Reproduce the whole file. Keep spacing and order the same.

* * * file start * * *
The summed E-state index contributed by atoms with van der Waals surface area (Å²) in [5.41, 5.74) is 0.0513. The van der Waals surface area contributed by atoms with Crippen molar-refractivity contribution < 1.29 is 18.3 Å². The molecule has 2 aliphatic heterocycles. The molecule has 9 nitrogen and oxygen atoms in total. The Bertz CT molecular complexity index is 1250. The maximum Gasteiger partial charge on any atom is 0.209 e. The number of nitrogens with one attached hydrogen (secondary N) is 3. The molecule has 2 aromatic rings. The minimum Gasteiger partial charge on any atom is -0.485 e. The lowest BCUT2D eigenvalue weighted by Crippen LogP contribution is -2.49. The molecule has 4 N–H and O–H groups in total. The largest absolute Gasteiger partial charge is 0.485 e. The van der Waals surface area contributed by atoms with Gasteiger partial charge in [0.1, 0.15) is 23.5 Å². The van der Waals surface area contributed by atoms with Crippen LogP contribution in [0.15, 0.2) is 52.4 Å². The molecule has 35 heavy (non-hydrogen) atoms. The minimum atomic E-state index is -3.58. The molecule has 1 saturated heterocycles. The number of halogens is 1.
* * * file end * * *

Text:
The summed E-state index contributed by atoms with van der Waals surface area (Å²) in [5.41, 5.74) is 0.0513. The van der Waals surface area contributed by atoms with Crippen molar-refractivity contribution < 1.29 is 18.3 Å². The molecule has 2 aliphatic heterocycles. The molecule has 9 nitrogen and oxygen atoms in total. The Bertz CT molecular complexity index is 1250. The maximum Gasteiger partial charge on any atom is 0.209 e. The number of nitrogens with one attached hydrogen (secondary N) is 3. The molecule has 2 aromatic rings. The minimum Gasteiger partial charge on any atom is -0.485 e. The lowest BCUT2D eigenvalue weighted by Crippen LogP contribution is -2.49. The molecule has 4 N–H and O–H groups in total. The largest absolute Gasteiger partial charge is 0.485 e. The van der Waals surface area contributed by atoms with Gasteiger partial charge in [0.1, 0.15) is 23.5 Å². The van der Waals surface area contributed by atoms with Crippen LogP contribution in [0.15, 0.2) is 52.4 Å². The molecule has 35 heavy (non-hydrogen) atoms. The minimum atomic E-state index is -3.58. The molecule has 1 saturated heterocycles. The number of halogens is 1.